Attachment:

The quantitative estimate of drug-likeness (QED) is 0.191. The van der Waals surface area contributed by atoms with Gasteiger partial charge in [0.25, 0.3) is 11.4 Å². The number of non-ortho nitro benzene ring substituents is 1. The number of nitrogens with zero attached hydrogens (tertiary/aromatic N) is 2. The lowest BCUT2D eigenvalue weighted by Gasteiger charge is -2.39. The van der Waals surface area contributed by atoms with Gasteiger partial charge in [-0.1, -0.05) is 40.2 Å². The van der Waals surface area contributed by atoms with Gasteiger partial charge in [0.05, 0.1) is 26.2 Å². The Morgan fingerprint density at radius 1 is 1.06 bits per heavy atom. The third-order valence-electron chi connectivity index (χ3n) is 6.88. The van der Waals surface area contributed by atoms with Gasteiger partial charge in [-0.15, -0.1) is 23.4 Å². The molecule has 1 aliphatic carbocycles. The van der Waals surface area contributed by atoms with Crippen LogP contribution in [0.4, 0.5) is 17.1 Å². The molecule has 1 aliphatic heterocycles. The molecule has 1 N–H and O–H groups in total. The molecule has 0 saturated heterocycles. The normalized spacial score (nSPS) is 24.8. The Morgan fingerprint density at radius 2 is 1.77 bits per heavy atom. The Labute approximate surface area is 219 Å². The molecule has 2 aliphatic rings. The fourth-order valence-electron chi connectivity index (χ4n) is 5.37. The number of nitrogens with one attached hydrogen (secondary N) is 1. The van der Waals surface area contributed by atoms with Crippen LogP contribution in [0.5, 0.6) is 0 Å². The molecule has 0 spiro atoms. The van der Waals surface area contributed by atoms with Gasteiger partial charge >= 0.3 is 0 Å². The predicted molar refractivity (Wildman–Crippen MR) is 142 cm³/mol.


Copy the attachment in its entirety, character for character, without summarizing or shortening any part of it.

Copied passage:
The quantitative estimate of drug-likeness (QED) is 0.191. The van der Waals surface area contributed by atoms with Gasteiger partial charge in [0.25, 0.3) is 11.4 Å². The number of non-ortho nitro benzene ring substituents is 1. The number of nitrogens with zero attached hydrogens (tertiary/aromatic N) is 2. The lowest BCUT2D eigenvalue weighted by Gasteiger charge is -2.39. The van der Waals surface area contributed by atoms with Gasteiger partial charge in [-0.1, -0.05) is 40.2 Å². The van der Waals surface area contributed by atoms with Gasteiger partial charge in [0.05, 0.1) is 26.2 Å². The Morgan fingerprint density at radius 1 is 1.06 bits per heavy atom. The third-order valence-electron chi connectivity index (χ3n) is 6.88. The van der Waals surface area contributed by atoms with Gasteiger partial charge in [-0.15, -0.1) is 23.4 Å². The molecule has 1 aliphatic carbocycles. The van der Waals surface area contributed by atoms with Crippen LogP contribution in [0.4, 0.5) is 17.1 Å². The molecule has 1 aliphatic heterocycles. The molecule has 1 N–H and O–H groups in total. The molecule has 0 saturated heterocycles. The normalized spacial score (nSPS) is 24.8. The Morgan fingerprint density at radius 2 is 1.77 bits per heavy atom. The Labute approximate surface area is 219 Å². The molecule has 2 aliphatic rings. The fourth-order valence-electron chi connectivity index (χ4n) is 5.37. The number of nitrogens with one attached hydrogen (secondary N) is 1. The van der Waals surface area contributed by atoms with Crippen LogP contribution in [0.5, 0.6) is 0 Å². The molecule has 0 spiro atoms. The van der Waals surface area contributed by atoms with Gasteiger partial charge >= 0.3 is 0 Å². The predicted molar refractivity (Wildman–Crippen MR) is 142 cm³/mol.